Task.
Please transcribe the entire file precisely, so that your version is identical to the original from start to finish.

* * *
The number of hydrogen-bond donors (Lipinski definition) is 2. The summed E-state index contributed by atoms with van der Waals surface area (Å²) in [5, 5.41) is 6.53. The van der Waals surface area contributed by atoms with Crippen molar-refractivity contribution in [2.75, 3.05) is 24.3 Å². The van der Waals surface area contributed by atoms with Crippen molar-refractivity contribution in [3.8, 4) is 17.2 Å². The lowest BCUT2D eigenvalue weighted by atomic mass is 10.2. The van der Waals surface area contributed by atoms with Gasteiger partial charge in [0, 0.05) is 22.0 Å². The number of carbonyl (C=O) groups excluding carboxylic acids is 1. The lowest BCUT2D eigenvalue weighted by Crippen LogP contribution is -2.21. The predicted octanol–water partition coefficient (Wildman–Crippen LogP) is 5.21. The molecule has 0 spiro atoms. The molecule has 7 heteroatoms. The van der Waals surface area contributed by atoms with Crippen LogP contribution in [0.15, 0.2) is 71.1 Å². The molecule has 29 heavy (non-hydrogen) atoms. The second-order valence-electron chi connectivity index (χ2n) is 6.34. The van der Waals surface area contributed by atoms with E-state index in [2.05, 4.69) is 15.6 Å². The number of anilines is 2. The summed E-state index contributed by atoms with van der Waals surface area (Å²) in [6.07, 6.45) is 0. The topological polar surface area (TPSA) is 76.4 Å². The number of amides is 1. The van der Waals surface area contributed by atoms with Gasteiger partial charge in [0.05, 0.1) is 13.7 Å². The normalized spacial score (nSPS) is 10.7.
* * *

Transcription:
The number of hydrogen-bond donors (Lipinski definition) is 2. The summed E-state index contributed by atoms with van der Waals surface area (Å²) in [5, 5.41) is 6.53. The van der Waals surface area contributed by atoms with Crippen molar-refractivity contribution in [2.75, 3.05) is 24.3 Å². The van der Waals surface area contributed by atoms with Crippen molar-refractivity contribution in [3.8, 4) is 17.2 Å². The lowest BCUT2D eigenvalue weighted by atomic mass is 10.2. The van der Waals surface area contributed by atoms with Gasteiger partial charge in [0, 0.05) is 22.0 Å². The number of carbonyl (C=O) groups excluding carboxylic acids is 1. The lowest BCUT2D eigenvalue weighted by Crippen LogP contribution is -2.21. The predicted octanol–water partition coefficient (Wildman–Crippen LogP) is 5.21. The molecule has 0 spiro atoms. The molecule has 7 heteroatoms. The van der Waals surface area contributed by atoms with Crippen LogP contribution in [0.15, 0.2) is 71.1 Å². The molecule has 29 heavy (non-hydrogen) atoms. The second-order valence-electron chi connectivity index (χ2n) is 6.34. The van der Waals surface area contributed by atoms with E-state index in [2.05, 4.69) is 15.6 Å². The number of anilines is 2. The summed E-state index contributed by atoms with van der Waals surface area (Å²) in [6.07, 6.45) is 0. The topological polar surface area (TPSA) is 76.4 Å². The number of amides is 1. The van der Waals surface area contributed by atoms with Gasteiger partial charge in [0.05, 0.1) is 13.7 Å². The normalized spacial score (nSPS) is 10.7.